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Mar 25

A Will of One’s Own

Posted on March 25, 2019 at 9:55 AM by Chester County Archives

Sometimes what appears typical at first glance is actually quite extraordinary. Take the will of Hannah Pennell, which she wrote in 1771: “I Hannah Pennell of Marple in the County of Chester & Province of Pennsylvania Being weak in Body But of Sound Mind & Memory do Make this my last will & Testament . . . I give & Bequeath To My Husband Joshua Pennell the Sum of Fifty Shillings out of the Money arising from the Sale of Lands Left to me By My Mother . . . I Likewise Leave My Said Husband the Feather Bed & Bed Cloathes which was My Mothers during his Natural Life.”

Why is this will so unusual? It was written by a married woman in 1771, and was only accepted as valid because of her husband’s consent. In a statement Joshua Pennell, Hannah’s husband, wrote: “Whereas my late Wife Hannah Pennell did . . . make & publish . . . her last Will & Testament thereby devising sundry Legacies . . . and thereof appointed a certain William Fell to be sole Executor Now these are to certify & make known that I the Subscriber do give my full & free Consent that the sd. Writing shall & may be proved & established in due form of Law.”

Statement from Joshua Pennell filed with Hannah Pennell's 1771 will. 

In 1771, under normal circumstances, married women in Pennsylvania could not write a valid will. If a woman was in the middle or upper class, and thus had property, marital status was the determining factor in whether or not there were estate proceedings. There were probate filings for wealthy single or widowed women, but rarely for married women. Before the Married Women’s Property Act was passed in 1848, it was extremely unusual for there to be an estate filing for a married woman. The exceptions occurred when, as in Hannah Pennell’s case, the husband agreed, or the wife held property that had been legally placed out of her husband’s control, such as with a trust or prenuptial agreement.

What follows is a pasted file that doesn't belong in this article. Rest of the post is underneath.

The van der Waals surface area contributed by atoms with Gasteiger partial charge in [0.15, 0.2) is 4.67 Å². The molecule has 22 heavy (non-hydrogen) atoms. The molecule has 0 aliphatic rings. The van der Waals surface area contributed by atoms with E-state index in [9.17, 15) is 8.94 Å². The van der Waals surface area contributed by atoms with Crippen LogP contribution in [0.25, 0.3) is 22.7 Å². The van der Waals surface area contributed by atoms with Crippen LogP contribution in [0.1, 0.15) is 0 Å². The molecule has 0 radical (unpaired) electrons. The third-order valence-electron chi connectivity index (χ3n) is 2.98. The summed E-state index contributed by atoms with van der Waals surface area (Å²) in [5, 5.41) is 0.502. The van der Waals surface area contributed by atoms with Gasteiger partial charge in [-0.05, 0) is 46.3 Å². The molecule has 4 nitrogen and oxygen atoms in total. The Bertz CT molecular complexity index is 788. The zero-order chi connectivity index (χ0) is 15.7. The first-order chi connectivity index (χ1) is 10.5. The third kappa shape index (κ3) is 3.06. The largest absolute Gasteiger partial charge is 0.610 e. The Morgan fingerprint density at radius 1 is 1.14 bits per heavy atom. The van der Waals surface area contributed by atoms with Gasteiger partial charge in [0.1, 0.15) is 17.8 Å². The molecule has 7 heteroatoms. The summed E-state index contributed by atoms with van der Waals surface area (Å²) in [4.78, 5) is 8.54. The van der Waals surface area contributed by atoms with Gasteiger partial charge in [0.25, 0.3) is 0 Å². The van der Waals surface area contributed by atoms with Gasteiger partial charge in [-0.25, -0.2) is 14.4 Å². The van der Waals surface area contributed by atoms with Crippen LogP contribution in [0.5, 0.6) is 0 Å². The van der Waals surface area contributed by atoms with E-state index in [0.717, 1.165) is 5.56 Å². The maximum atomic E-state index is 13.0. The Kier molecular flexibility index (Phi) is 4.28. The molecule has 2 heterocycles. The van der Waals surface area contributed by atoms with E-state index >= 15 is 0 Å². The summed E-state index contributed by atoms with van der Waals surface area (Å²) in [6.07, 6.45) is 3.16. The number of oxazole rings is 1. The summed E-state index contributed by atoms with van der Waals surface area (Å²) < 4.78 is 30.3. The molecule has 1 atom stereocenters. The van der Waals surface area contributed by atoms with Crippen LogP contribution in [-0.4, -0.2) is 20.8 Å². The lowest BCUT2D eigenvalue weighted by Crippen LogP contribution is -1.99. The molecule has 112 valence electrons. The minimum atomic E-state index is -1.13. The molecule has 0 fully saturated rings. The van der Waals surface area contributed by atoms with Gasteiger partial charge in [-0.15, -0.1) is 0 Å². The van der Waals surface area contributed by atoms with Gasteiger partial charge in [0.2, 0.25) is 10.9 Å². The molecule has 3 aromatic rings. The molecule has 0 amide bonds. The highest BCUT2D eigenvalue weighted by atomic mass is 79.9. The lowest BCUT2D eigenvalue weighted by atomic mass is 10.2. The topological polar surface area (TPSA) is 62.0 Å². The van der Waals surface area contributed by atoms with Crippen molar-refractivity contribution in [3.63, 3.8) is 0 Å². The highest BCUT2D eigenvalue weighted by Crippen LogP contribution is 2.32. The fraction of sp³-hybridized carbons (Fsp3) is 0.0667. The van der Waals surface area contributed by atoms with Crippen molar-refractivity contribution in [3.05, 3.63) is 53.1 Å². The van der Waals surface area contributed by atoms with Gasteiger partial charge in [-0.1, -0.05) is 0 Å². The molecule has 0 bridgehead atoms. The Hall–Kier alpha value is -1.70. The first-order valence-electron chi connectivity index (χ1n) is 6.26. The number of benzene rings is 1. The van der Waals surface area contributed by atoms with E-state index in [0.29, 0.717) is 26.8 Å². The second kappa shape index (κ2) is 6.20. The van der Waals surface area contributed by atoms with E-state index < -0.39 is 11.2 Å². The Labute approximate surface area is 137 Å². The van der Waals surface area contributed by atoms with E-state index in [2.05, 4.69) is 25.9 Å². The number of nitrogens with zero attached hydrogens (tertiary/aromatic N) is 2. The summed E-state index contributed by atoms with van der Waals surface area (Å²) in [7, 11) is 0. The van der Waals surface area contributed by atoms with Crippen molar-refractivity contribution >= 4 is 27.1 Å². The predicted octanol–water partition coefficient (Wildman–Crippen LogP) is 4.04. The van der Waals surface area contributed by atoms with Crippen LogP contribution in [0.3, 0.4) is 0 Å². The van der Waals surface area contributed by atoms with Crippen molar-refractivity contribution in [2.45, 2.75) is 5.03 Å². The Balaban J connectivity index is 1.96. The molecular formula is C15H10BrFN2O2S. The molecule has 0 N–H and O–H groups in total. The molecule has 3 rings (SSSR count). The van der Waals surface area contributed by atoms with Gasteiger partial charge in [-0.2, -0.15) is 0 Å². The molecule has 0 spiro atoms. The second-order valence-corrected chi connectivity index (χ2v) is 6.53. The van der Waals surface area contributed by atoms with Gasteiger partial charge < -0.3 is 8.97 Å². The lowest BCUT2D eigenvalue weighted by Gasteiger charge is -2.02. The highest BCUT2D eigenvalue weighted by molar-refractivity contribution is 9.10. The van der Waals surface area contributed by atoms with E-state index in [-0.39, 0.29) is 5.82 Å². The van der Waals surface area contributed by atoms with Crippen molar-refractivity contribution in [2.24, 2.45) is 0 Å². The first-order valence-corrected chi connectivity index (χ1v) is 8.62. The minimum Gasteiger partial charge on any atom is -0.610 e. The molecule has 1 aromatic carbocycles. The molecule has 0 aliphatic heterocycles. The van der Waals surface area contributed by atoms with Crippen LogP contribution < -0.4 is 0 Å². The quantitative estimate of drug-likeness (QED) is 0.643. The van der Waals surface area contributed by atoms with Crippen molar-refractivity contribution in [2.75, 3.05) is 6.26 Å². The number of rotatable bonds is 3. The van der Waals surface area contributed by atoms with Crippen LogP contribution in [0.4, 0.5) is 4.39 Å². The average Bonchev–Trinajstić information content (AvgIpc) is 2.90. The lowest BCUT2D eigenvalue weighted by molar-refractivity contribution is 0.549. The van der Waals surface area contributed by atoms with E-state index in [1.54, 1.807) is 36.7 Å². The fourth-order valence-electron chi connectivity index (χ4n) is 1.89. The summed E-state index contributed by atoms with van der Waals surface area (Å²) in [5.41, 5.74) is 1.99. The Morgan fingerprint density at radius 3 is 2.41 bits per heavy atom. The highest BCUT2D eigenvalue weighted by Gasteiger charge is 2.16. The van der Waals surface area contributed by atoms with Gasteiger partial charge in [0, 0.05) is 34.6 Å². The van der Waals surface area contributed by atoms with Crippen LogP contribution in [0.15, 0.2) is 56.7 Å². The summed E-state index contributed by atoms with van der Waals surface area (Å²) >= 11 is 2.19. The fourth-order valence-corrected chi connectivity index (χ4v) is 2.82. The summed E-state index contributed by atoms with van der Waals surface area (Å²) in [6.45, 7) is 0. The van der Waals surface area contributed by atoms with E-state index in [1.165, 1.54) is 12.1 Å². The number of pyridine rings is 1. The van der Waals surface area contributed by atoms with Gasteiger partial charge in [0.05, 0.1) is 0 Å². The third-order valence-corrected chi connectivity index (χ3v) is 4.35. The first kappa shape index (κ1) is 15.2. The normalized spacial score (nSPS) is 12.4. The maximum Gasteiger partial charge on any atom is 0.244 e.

The Chester County Courthouse in West Chester, PA. Circa 1885. Accessed from the Library of Congress Prints and Photographs Division. 

What happened to married women who went ahead and wrote wills without the permission of their husbands? Elizabeth Worrell’s 1784 will, in which she gave directions about her real estate, some of which she had inherited from her mother, was ruled “Void in Law.” Elizabeth Irwin wrote her will in 1830, when her husband was still alive. She left various bequests, including land to her son John, whom she also named as one of her executors.  When she died in 1836 as a widow, her son Nathaniel filed a caveat, or protest, against the will. In requesting a hearing on the will, John wrote the court that he “offers for probate the will of Elizabeth Irwin devising certain real estate; admitting that at the date thereof, she was feme covert [a married woman], but averring the fact that the will was in truth confirmed by her after the death of her husband, and thus legally published at a time when she was competent to execute it.” The will was ruled invalid, so her estate was treated as if she had died intestate (without a will). Her two eldest sons declined to serve as administrators; instead they requested that Nathaniel be appointed. Elizabeth’s stated wishes were thwarted by her children.  John not only lost his sole claim to the land that his mother wished him to have, but he was not put in charge of settling the estate.

It wasn’t until the 1848 Married Women’s Property Act that married women in Pennsylvania were given the authority to write wills.(1)  The act was limited in scope, however, as it only allowed married women to control and dispose of property that they held separately. Property owned jointly with husbands did not fall under the act. This limitation meant that it remained unusual for a married woman to leave a will. The 1848 act was just one of a series of property acts that were passed in Pennsylvania and other states. Later Pennsylvania statutes clarified and expanded the rights of married women to separately control property and to write wills. Today “any person 18 or more years of age who is of sound mind may make a will.”(2)

1) 1848, April 11, P.L. 536, § 6 to 10 

2) 20 Pa. C.S.A § 2501

You can read an overview of the history of the Married Women's Property Acts on the Library of Congress website. 


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